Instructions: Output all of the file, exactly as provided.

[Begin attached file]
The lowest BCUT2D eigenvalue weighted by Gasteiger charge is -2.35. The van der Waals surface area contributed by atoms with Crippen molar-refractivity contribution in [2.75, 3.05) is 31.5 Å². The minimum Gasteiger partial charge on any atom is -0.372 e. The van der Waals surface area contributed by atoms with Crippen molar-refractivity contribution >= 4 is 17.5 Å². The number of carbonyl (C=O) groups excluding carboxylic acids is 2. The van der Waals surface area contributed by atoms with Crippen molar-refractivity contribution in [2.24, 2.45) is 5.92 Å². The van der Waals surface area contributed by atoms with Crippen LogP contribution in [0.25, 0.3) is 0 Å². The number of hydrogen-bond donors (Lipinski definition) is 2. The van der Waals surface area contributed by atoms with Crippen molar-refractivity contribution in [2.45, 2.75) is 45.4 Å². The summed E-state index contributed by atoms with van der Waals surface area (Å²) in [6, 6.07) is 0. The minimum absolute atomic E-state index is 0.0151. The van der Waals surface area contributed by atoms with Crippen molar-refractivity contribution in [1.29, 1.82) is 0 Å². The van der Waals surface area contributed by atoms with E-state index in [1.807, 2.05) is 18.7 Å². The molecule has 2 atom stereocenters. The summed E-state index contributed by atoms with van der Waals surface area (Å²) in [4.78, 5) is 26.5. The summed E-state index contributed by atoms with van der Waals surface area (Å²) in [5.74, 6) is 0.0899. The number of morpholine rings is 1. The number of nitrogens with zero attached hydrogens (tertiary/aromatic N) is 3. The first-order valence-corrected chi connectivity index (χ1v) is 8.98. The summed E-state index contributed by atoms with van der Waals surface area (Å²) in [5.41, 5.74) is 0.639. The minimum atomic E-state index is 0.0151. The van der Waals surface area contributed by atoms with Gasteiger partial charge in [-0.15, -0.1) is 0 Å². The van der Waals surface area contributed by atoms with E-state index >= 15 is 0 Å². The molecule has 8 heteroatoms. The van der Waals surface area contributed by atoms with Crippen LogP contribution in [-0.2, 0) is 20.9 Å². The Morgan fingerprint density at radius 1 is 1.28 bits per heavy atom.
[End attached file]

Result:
The lowest BCUT2D eigenvalue weighted by Gasteiger charge is -2.35. The van der Waals surface area contributed by atoms with Crippen molar-refractivity contribution in [2.75, 3.05) is 31.5 Å². The minimum Gasteiger partial charge on any atom is -0.372 e. The van der Waals surface area contributed by atoms with Crippen molar-refractivity contribution >= 4 is 17.5 Å². The number of carbonyl (C=O) groups excluding carboxylic acids is 2. The van der Waals surface area contributed by atoms with Crippen molar-refractivity contribution in [2.24, 2.45) is 5.92 Å². The van der Waals surface area contributed by atoms with Crippen LogP contribution in [0.25, 0.3) is 0 Å². The number of hydrogen-bond donors (Lipinski definition) is 2. The van der Waals surface area contributed by atoms with Crippen molar-refractivity contribution in [2.45, 2.75) is 45.4 Å². The summed E-state index contributed by atoms with van der Waals surface area (Å²) in [6, 6.07) is 0. The minimum absolute atomic E-state index is 0.0151. The van der Waals surface area contributed by atoms with Crippen molar-refractivity contribution in [1.29, 1.82) is 0 Å². The van der Waals surface area contributed by atoms with E-state index in [1.807, 2.05) is 18.7 Å². The molecule has 2 atom stereocenters. The summed E-state index contributed by atoms with van der Waals surface area (Å²) in [4.78, 5) is 26.5. The summed E-state index contributed by atoms with van der Waals surface area (Å²) in [5.74, 6) is 0.0899. The number of morpholine rings is 1. The number of nitrogens with zero attached hydrogens (tertiary/aromatic N) is 3. The first-order valence-corrected chi connectivity index (χ1v) is 8.98. The summed E-state index contributed by atoms with van der Waals surface area (Å²) in [5.41, 5.74) is 0.639. The minimum atomic E-state index is 0.0151. The van der Waals surface area contributed by atoms with Gasteiger partial charge in [-0.15, -0.1) is 0 Å². The van der Waals surface area contributed by atoms with E-state index >= 15 is 0 Å². The molecule has 8 heteroatoms. The van der Waals surface area contributed by atoms with Crippen LogP contribution in [-0.2, 0) is 20.9 Å². The Morgan fingerprint density at radius 1 is 1.28 bits per heavy atom.